At a time of high public debt and debate over federal debt ceilings, one might think that public credit ratings have suffered in the process. Standard & Poor’s recently issued a warning to the U.S. government that it risked a credit downgrade if it could not get its fiscal house in order.
Yet despite lingering budget deficits for many states, credit ratings for district states have either improved or merely remained strong over the past few years. Historical credit ratings from Moody’s, compiled on all states by the Federal Reserve Bank of Philadelphia from public files, show that state credit ratings on general obligation bond debt don’t change much over time (see chart).
While district states don’t have perfect credit ratings, it helps put recent fiscal difficulties into some context. North Dakota only started receiving a credit rating in 2000, and at a comparatively timid Aa3 (or seven on a credit scale of 10). But it has been rising of late thanks to the strength of that state’s economy and the underlying revenue flow to the state government.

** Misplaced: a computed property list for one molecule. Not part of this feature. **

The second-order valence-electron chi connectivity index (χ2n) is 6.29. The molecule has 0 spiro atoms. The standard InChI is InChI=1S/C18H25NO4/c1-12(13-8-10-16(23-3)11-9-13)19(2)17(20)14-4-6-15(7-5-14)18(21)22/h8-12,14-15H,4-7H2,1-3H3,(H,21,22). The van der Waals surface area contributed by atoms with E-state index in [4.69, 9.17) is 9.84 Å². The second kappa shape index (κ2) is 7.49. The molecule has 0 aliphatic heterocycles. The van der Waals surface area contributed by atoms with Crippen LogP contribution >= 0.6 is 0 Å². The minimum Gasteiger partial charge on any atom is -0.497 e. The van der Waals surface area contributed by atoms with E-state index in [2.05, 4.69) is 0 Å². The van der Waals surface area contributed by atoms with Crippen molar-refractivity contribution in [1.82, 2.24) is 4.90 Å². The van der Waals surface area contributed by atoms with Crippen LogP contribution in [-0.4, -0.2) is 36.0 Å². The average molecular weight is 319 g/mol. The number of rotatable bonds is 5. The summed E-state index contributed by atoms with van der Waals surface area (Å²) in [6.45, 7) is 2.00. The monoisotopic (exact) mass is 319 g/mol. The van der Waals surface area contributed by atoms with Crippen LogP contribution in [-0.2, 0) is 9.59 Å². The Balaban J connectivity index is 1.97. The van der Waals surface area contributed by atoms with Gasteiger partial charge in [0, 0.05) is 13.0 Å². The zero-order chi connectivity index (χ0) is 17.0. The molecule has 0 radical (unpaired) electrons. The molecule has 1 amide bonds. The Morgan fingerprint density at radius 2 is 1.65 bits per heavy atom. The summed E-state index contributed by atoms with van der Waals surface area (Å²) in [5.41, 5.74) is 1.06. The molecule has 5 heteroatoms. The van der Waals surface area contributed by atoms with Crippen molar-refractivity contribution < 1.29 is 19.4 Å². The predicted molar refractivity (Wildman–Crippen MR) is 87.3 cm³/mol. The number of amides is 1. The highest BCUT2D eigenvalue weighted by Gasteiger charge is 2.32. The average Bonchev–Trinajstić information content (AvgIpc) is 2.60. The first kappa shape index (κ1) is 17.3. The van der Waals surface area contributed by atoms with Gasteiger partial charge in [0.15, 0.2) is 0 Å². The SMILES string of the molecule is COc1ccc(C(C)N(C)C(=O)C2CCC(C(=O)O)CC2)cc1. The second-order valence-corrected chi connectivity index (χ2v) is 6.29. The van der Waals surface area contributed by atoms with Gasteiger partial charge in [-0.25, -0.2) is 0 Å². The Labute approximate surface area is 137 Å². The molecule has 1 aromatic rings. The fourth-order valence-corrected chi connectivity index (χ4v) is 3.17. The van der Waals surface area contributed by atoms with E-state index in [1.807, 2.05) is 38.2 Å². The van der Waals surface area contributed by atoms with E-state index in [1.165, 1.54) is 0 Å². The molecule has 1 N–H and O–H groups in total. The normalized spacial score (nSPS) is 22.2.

Minnesota is the only state of the four that sits at a lower credit rating than a decade earlier, but it nonetheless has the highest absolute rating of the group. Despite repeated budget deficits over the past half decade, Wisconsin general obligation debt was upgraded last year.
Ranked among all states, district states sit in the middle of the pack. No district states received the highest AAA ratings, while nine states nationwide have that distinction. But neither were district states among the 14 receiving an Aa3 rating or lower. The two lowest-ranked states are Illinois (at A2) and California at the bottom with Baa1, only a few short ticks from junk status. Three states, including South Dakota, issue no general obligation debt, and thus receive no rating.